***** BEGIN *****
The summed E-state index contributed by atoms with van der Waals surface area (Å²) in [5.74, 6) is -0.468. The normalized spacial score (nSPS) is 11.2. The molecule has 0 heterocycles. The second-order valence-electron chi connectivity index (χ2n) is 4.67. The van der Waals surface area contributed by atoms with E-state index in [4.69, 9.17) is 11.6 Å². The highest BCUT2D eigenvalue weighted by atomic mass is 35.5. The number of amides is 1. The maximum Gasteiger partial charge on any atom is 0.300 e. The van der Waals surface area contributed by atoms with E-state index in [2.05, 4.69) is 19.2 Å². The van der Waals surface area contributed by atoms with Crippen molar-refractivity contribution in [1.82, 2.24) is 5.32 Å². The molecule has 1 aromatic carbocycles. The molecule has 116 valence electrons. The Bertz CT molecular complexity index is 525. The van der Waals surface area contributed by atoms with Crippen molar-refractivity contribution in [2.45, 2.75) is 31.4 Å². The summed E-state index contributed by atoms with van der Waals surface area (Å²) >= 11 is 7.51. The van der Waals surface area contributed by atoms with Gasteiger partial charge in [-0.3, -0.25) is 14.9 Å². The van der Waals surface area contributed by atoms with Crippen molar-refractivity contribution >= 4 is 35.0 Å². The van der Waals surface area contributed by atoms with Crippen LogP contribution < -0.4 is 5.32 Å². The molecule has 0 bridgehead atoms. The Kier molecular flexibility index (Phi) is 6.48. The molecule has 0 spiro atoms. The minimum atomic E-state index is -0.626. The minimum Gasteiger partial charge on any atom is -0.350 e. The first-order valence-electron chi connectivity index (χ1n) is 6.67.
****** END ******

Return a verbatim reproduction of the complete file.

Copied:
The summed E-state index contributed by atoms with van der Waals surface area (Å²) in [5.74, 6) is -0.468. The normalized spacial score (nSPS) is 11.2. The molecule has 0 heterocycles. The second-order valence-electron chi connectivity index (χ2n) is 4.67. The van der Waals surface area contributed by atoms with E-state index in [4.69, 9.17) is 11.6 Å². The highest BCUT2D eigenvalue weighted by atomic mass is 35.5. The number of amides is 1. The maximum Gasteiger partial charge on any atom is 0.300 e. The van der Waals surface area contributed by atoms with E-state index in [2.05, 4.69) is 19.2 Å². The van der Waals surface area contributed by atoms with Crippen molar-refractivity contribution in [1.82, 2.24) is 5.32 Å². The molecule has 1 aromatic carbocycles. The molecule has 116 valence electrons. The Bertz CT molecular complexity index is 525. The van der Waals surface area contributed by atoms with Crippen molar-refractivity contribution in [2.45, 2.75) is 31.4 Å². The summed E-state index contributed by atoms with van der Waals surface area (Å²) >= 11 is 7.51. The van der Waals surface area contributed by atoms with Gasteiger partial charge in [-0.3, -0.25) is 14.9 Å². The van der Waals surface area contributed by atoms with Crippen molar-refractivity contribution >= 4 is 35.0 Å². The van der Waals surface area contributed by atoms with Crippen LogP contribution < -0.4 is 5.32 Å². The molecule has 0 bridgehead atoms. The Kier molecular flexibility index (Phi) is 6.48. The molecule has 0 spiro atoms. The minimum atomic E-state index is -0.626. The minimum Gasteiger partial charge on any atom is -0.350 e. The first-order valence-electron chi connectivity index (χ1n) is 6.67.